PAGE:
Hol WGJ, Halie LM and Sander C (1981) Dipoles of the alpha‐helix and beta‐sheet: their role in protein folding. Nature 294: 532–536.

João HC and Williams RJP (1993) The anatomy of a kinase and the control of phospho transfer. European Journal of Biochemistry 216: 1–18.

Johnson LN and Barford D (1990) Glycogen phosphorylase. Journal of Biological Chemistry 265: 2409–2412.

Kawai S, Mukai T, Mori S, et al. (2005) Hypothesis: structures, evolution, and ancestor of glucose kinases in the hexokinase family. Journal of Bioscience and Bioengineering 99: 320–330.

Kim JW and Dang CV (2005) Multifaceted roles of glycolytic enzymes. Trends in Biochemical Sciences 30: 142–150.

Liu Y, Ray WJ and Baranidharan S (1997) Structure of rabbit muscle phosphoglucomutase refined at 2.4 Å resolution. Acta Crystallographica Section D 53: 392–405.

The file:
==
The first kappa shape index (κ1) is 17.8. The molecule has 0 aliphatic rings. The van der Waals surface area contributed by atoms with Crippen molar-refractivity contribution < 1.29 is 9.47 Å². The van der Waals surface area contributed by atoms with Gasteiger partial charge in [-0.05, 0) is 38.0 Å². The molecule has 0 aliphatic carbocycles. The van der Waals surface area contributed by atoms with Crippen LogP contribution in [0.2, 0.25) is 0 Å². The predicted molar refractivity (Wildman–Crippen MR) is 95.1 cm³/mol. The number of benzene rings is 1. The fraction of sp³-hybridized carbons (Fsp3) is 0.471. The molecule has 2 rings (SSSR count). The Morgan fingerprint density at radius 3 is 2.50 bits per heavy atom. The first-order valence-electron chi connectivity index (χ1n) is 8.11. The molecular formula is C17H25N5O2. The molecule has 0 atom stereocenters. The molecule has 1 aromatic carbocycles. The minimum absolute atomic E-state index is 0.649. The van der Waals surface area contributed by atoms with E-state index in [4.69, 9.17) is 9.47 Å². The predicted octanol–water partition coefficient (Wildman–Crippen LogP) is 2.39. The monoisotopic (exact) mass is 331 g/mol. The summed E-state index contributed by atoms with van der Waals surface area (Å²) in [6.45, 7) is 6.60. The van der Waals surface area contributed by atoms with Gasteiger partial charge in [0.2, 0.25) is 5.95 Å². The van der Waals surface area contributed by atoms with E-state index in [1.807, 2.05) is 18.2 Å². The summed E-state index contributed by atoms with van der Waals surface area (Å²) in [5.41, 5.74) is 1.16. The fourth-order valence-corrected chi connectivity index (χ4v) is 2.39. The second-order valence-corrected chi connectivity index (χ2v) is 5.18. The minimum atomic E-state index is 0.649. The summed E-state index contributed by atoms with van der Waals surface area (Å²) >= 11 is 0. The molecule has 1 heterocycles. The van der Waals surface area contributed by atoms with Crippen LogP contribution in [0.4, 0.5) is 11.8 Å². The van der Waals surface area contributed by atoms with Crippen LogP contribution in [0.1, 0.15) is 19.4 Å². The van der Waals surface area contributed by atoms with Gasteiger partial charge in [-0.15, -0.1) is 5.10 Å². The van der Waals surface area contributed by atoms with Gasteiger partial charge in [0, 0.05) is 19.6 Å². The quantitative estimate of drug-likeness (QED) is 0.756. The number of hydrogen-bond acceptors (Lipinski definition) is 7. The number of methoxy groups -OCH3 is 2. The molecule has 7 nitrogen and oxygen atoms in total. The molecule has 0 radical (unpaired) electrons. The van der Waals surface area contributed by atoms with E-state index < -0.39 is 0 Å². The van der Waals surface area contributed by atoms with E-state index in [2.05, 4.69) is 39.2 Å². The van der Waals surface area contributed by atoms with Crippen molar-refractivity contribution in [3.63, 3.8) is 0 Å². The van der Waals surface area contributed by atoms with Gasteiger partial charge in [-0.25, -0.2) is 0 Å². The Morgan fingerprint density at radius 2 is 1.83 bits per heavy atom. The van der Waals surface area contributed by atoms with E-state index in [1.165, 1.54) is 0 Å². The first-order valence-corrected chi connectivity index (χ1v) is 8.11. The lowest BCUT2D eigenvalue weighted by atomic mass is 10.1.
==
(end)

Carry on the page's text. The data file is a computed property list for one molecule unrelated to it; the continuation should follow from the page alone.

Madern D (2002) Molecular evolution within the l‐malate and l‐lactate dehydrogenase super‐family. Journal of Molecular Evolution 54: 825–840.

Marsh JJ and Lebherz HG (1992) Fructose‐bisphosphate aldolases: an evolutionary history. Trends in Biochemical Sciences 17: 110–113.

McNae IW, Martinez‐Oyanedel J, Keillor JW, et al. (2009) The crystal structure of ATP‐bound phosphofructokinase from Trypanosoma brucei reveals conformational transitions different from those of other phosphofructokinases. Journal of Molecular Biology 385: 1519–1533.

Monod J, Wyman J and Changeux JP (1965) On the nature of allosteric transitions: a plausible model. Journal of Molecular Biology 12: 88–118.